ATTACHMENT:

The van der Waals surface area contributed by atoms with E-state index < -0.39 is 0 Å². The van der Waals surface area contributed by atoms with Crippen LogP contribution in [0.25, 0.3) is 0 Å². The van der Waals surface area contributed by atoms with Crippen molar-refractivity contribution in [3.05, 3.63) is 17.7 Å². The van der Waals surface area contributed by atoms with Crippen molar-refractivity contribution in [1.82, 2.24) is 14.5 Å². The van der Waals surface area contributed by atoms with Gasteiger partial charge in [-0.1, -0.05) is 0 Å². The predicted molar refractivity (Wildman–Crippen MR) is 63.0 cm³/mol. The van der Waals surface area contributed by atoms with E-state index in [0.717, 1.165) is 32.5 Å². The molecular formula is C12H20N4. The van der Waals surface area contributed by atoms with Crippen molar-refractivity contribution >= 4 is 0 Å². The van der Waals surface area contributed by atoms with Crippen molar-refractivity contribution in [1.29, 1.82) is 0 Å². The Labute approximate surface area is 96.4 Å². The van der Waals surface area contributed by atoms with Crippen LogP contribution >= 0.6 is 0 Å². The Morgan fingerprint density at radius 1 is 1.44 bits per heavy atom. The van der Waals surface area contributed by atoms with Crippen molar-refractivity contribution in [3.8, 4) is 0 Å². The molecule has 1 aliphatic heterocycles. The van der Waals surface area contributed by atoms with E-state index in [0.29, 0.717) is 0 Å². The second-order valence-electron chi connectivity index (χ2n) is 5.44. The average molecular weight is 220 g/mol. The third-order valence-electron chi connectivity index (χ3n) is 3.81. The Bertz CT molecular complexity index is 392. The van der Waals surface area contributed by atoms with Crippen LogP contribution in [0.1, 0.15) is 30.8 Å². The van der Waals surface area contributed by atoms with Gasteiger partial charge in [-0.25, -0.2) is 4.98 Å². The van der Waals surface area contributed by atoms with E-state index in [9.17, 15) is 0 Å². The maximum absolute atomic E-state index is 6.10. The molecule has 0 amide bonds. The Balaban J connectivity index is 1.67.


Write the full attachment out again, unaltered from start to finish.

The van der Waals surface area contributed by atoms with E-state index < -0.39 is 0 Å². The van der Waals surface area contributed by atoms with Crippen LogP contribution in [0.25, 0.3) is 0 Å². The van der Waals surface area contributed by atoms with Crippen molar-refractivity contribution in [3.05, 3.63) is 17.7 Å². The van der Waals surface area contributed by atoms with Crippen molar-refractivity contribution in [1.82, 2.24) is 14.5 Å². The van der Waals surface area contributed by atoms with Gasteiger partial charge in [-0.1, -0.05) is 0 Å². The predicted molar refractivity (Wildman–Crippen MR) is 63.0 cm³/mol. The van der Waals surface area contributed by atoms with E-state index in [0.717, 1.165) is 32.5 Å². The molecular formula is C12H20N4. The van der Waals surface area contributed by atoms with Crippen molar-refractivity contribution >= 4 is 0 Å². The van der Waals surface area contributed by atoms with Crippen molar-refractivity contribution in [1.29, 1.82) is 0 Å². The Labute approximate surface area is 96.4 Å². The van der Waals surface area contributed by atoms with Crippen LogP contribution >= 0.6 is 0 Å². The Morgan fingerprint density at radius 1 is 1.44 bits per heavy atom. The van der Waals surface area contributed by atoms with Crippen molar-refractivity contribution in [3.8, 4) is 0 Å². The molecule has 1 aliphatic heterocycles. The van der Waals surface area contributed by atoms with E-state index in [0.29, 0.717) is 0 Å². The second-order valence-electron chi connectivity index (χ2n) is 5.44. The average molecular weight is 220 g/mol. The third-order valence-electron chi connectivity index (χ3n) is 3.81. The Bertz CT molecular complexity index is 392. The van der Waals surface area contributed by atoms with Crippen LogP contribution in [0.1, 0.15) is 30.8 Å². The van der Waals surface area contributed by atoms with Gasteiger partial charge in [-0.25, -0.2) is 4.98 Å². The van der Waals surface area contributed by atoms with E-state index in [9.17, 15) is 0 Å². The maximum absolute atomic E-state index is 6.10. The molecule has 0 amide bonds. The Balaban J connectivity index is 1.67.